Southeast Asia-based VC Golden Gate Ventures has announced it will allocate US$18 million, or RM 75 million, of its third fund for Malaysia-based startups and open an office in the country.

The firm’s managing partner, Vinnie Lauria, said that the company made the move to “solidfiy its on-the-ground presence there.”

Golden Gate Ventures already has a few Malaysia-bred startups in its stable. These include GoQuo, ServisHero, Codapay, and Funding Societies.

It also invested in companies that have expanded to Malaysia, such as Singapore p2p marketplace Carousell, and is helping its portfolio company Homage, which provides on-demand caregiving, to expand to the country.

“The dollars we’ve invested in Malaysia are already significant, which makes the country the natural location for our regional expansion,” said Lauria. “Beyond that, we see Malaysia as representative of ASEAN – it is a microcosm of different cultures and makes it uniquely diverse, just how ASEAN as a whole is.”

Justin Hall, another partner at Golden Gate Ventures, said that because of the country’s diverse economy and people, products and services developed for the market have an in-built potential for scalability.

“What this means for a startup is that ‘if you can make it in Malaysia, you can make it anywhere in Southeast Asia,” he said.

Lauria also believed that the new Malaysian administration led by Prime Minister Dr. Mahathir bin Mohamad (who also helmed the country between 1981 and 2003, and is widely credited for turning it into a regional economic powerhouse) has led to renewed optimism in the country’s market.

“Malaysia’s new government, after winning the historic elections this year, is definitely a positive. People are now feeling more optimistic and we’re seeing that sentiment extending to the business sphere,” he said.

Lauria also emphasised Malaysia’s rapid growing ecosystem. “It’s worth pointing out that co-working spaces only really took off in Malaysia about a year ago, but the sector’s already growing at breakneck speed,” said Lauria.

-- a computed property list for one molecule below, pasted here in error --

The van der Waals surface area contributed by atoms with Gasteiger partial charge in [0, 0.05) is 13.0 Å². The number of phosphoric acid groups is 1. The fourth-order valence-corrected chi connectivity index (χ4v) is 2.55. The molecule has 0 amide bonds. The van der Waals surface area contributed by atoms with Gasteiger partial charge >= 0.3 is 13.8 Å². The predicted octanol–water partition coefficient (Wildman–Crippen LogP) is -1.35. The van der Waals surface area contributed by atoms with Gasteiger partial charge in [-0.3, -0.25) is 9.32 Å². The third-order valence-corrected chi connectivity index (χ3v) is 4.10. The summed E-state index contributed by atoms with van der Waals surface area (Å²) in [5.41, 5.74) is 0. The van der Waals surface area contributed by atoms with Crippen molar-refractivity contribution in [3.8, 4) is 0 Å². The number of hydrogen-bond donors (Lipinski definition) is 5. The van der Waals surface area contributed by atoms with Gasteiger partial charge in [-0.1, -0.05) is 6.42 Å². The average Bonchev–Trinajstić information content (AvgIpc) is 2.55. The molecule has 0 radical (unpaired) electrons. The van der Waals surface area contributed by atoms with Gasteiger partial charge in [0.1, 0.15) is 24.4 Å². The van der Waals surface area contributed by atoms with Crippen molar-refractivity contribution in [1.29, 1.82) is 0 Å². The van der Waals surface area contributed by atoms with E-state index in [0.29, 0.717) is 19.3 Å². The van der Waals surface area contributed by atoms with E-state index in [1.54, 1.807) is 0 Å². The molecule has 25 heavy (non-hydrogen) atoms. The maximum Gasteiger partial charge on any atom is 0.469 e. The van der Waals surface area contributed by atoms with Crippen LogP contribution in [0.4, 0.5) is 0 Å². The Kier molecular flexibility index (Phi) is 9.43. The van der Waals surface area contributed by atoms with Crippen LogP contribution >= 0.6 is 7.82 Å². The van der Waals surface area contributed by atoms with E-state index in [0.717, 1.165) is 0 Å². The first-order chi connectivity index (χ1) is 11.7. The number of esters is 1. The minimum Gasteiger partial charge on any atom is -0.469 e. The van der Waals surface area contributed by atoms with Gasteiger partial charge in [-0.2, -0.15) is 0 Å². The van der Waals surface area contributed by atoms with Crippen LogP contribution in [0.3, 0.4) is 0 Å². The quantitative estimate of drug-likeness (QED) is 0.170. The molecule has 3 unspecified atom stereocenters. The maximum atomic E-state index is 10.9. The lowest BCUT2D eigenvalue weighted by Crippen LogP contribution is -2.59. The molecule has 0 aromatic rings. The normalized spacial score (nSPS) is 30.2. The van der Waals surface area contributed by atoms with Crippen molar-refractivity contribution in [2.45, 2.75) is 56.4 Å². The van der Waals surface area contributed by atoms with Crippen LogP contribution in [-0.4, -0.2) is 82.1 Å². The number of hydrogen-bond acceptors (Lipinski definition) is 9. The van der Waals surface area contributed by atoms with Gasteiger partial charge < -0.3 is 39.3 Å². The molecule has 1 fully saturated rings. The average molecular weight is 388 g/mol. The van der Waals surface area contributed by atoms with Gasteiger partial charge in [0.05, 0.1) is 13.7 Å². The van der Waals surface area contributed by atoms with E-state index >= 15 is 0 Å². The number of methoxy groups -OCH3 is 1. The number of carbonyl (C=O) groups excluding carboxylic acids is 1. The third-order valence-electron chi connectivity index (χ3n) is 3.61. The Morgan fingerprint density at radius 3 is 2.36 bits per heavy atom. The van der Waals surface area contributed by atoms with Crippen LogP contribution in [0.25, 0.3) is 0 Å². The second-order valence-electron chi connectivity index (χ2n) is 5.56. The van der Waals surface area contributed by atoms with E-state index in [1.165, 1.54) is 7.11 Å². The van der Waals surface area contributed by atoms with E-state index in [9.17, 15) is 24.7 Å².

“In our experience, we see a lot of entrepreneurs in Malaysia having already having solid plans to scale up and that’s why we’re making a dedicated effort in Malaysia now by opening an office there,” he added.

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Golden Gate Ventures did not disclose how many Malaysian startups it plans to fund using that allotment, but Lauria said it will focus on companies geared towards consumers — which is also at the core of the firm’s overarching investment philosophy.

The startups will also have to be at the Series A stage and have already passed the seed funding phase.

“Particularly those that are using mobile and online solutions to reach audiences,” he said.

“These can include companies doing insuretech, edtech, medtech, e-commerce and B2B SaaS. But as consumers are the ultimate beneficiaries, we tend to follow consumer internet trends, at the end of the day,” added Lauria.

Golden Gate Ventures will also be eyeing Malaysian startups that develop solutions for small and medium enterprises (SMEs).

“We also see them as consumers,” explained Lauria. “Many of those in region are in their early stages of digitalisation so there’s a lot of opportunities to help grow start-ups to match their evolving business needs.”

Golden Gate Ventures recently closed its oversubscribed US$100 million third fund in September, with backers including Temasek, Hanwha, Naver, EE Capital, Taizo Son’s Mistletoe, Mitsui Fudosan, IDO Investments, CTBC Group, Korea Venture Investment Corporation (KVIC), and Ion Pacific.

It has already backed a few startups using the new fund. Among them is Shohoz, which is a ride sharing and online ticket provider in Bangladesh.

It also opened special fund to invest in blockchain technologies and digital currency startups.

Founded in 2011, Golden Gate Ventures has invested in 40 companies in over 7 countries. Besides its newly-established Malaysian office, it also has offices in Singapore and Indonesia.